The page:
Wednesday, July 18, 2012

Melchert-Dinkel Assisted Suicide Conviction upheld in Minnesota

Nadia Kajouji
The Associated Press has reported that the Minnesota Court of Appeals upheld the conviction for assisted suicide of William Melchert-Dinkel, the former Minnesota nurse and internet suicide predator, who scanned suicide prevention chat rooms with the intention of establishing an online relationship that would enable him, in the end, to watch the person commit suicide.

Court documents show that Melchert-Dinkel searched online for depressed people then, posing as a female nurse, he provided step-by-step instructions on how they could kill themselves.

Link to the article concerning the conviction of William Melchert-Dinkel.

Mark Drybrough
The lawyers for Melchert-Dinkel appealed the conviction and prison term of six years for assisting the suicides of Canadian university student - Nadia Kajouji and 32 year-old Mark Drybrough of Coventry England by claiming Melchert-Dinkel was only exercising his right to free speech.

The Minnesota appeals court disagreed stating that the First Amendment does not bar the state from prosecuting someone for "instructing (suicidal people) on how to kill themselves and coaxing them to do so."

The argument by the appeals court was similar to the previous argument that was made by the prosecutor.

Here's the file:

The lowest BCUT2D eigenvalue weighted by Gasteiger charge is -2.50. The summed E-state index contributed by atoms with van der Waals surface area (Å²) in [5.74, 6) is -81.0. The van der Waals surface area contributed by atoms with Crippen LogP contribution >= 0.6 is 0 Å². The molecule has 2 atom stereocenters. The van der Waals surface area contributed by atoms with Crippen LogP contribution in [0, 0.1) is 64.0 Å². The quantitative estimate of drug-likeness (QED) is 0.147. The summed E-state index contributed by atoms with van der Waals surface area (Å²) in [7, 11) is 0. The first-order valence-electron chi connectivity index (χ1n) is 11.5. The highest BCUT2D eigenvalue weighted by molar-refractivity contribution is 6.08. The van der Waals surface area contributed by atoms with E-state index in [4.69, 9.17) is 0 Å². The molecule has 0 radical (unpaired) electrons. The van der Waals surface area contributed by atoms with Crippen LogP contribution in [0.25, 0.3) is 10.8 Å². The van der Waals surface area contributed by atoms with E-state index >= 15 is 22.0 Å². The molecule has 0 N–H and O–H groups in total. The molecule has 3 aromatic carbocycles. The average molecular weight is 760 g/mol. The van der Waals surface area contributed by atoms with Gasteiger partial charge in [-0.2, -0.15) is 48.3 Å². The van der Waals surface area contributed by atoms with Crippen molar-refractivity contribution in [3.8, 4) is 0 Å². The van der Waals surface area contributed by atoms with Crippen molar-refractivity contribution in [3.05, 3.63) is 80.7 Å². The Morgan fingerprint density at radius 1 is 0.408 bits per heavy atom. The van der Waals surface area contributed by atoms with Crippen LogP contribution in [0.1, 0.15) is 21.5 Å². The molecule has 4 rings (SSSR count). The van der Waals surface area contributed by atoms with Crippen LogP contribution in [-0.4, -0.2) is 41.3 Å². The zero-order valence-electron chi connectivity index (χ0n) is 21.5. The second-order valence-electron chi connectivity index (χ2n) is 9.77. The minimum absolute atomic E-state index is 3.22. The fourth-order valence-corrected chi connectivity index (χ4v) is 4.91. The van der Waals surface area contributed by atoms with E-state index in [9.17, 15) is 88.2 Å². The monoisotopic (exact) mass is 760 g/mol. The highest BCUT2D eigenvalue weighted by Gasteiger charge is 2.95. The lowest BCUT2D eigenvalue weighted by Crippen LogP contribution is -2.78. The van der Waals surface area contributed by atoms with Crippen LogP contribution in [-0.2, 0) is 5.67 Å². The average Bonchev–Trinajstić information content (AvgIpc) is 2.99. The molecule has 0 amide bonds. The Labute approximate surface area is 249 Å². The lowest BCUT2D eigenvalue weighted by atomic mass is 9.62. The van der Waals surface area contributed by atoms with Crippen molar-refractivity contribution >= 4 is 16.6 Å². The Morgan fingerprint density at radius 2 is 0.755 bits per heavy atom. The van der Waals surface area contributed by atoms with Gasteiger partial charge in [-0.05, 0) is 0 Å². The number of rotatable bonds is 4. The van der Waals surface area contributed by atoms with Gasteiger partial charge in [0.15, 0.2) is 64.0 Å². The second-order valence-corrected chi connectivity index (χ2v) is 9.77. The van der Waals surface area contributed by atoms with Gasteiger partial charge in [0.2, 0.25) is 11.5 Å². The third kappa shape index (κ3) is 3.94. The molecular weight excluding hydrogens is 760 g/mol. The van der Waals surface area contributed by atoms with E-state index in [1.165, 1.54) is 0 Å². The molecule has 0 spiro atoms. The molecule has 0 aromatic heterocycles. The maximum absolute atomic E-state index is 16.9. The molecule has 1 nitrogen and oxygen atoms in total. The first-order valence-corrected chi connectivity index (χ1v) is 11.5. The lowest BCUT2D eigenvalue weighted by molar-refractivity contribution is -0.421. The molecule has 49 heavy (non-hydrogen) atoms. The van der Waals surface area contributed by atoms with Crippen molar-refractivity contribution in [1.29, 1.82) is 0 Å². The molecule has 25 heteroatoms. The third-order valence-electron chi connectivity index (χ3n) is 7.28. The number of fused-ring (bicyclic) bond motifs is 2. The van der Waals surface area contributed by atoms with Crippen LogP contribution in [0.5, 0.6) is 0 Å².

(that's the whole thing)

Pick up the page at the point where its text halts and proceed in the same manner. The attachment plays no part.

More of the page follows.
Link to the article concerning William Melchert-Dinkel and free speech.

Terry Watkins, the lawyer for Melchert-Dinkel, also argued that his client didn't talk anyone into suicide instead he offered emotional support to two people who had already decided to commit suicide.

The prosecutor, Attorney Benjamin Bejar argued that Melchert-Dinkel wasn't advocating suicide in general, but he had a targeted plan to lure people to kill themselves. Bejar argued that Melchert-Dinkel convinced his victims to do something they might not have done without him.

The prosecutors stated that they were pleased with the decision by the Minnesota Court of Appeals upholding the conviction of Melchert-Dinkel.

Marc Kajouji, Nadia's brother told Michelle Zilio of the Ottawa Citizen that the court’s decision to uphold the conviction of Melchert-Dinkel, was: 
“nice to hear. The point is that it remained consistent with the original decision. But it’s not going to bring my sister back. ... It’s not a very stern penalty to say the least.”
William Melchert-Dinkel
The lawyer for Melchert-Dinkel indicated to the Ottawa Citizen that they were planning to appeal the decision to the Minnesota Supreme Court.
The Euthanasia Prevention Coalition is pleased by the decision to uphold Melchert-Dinkel's conviction. We know that Melchert-Dinkel is one of many online-suicide predators.

Link to an article about other suicide predators that are active on the internet.

Assisted suicide laws need to be upheld and they needs to ensure that people who establish an online relationship with others for the purpose of suicide, whether it be for voyeurism, or "false compassion" can be prosecuted for counseling suicide.

In the case of Nadia Kajouji, she was an 18 year-old first year university student who was depressed. Nadia's circumstance was not uncommon. It was Nadia's relationship with Melchert-Dinkel that turned a deep depression into a tragic suicide. The law needs to protect people like Nadia Kajouji.

The findings of fact, conclusions of law, order for judgement and Memorandum (March 15, 2011).

Link to the Fifth Estate news program - Justice for Nadia.

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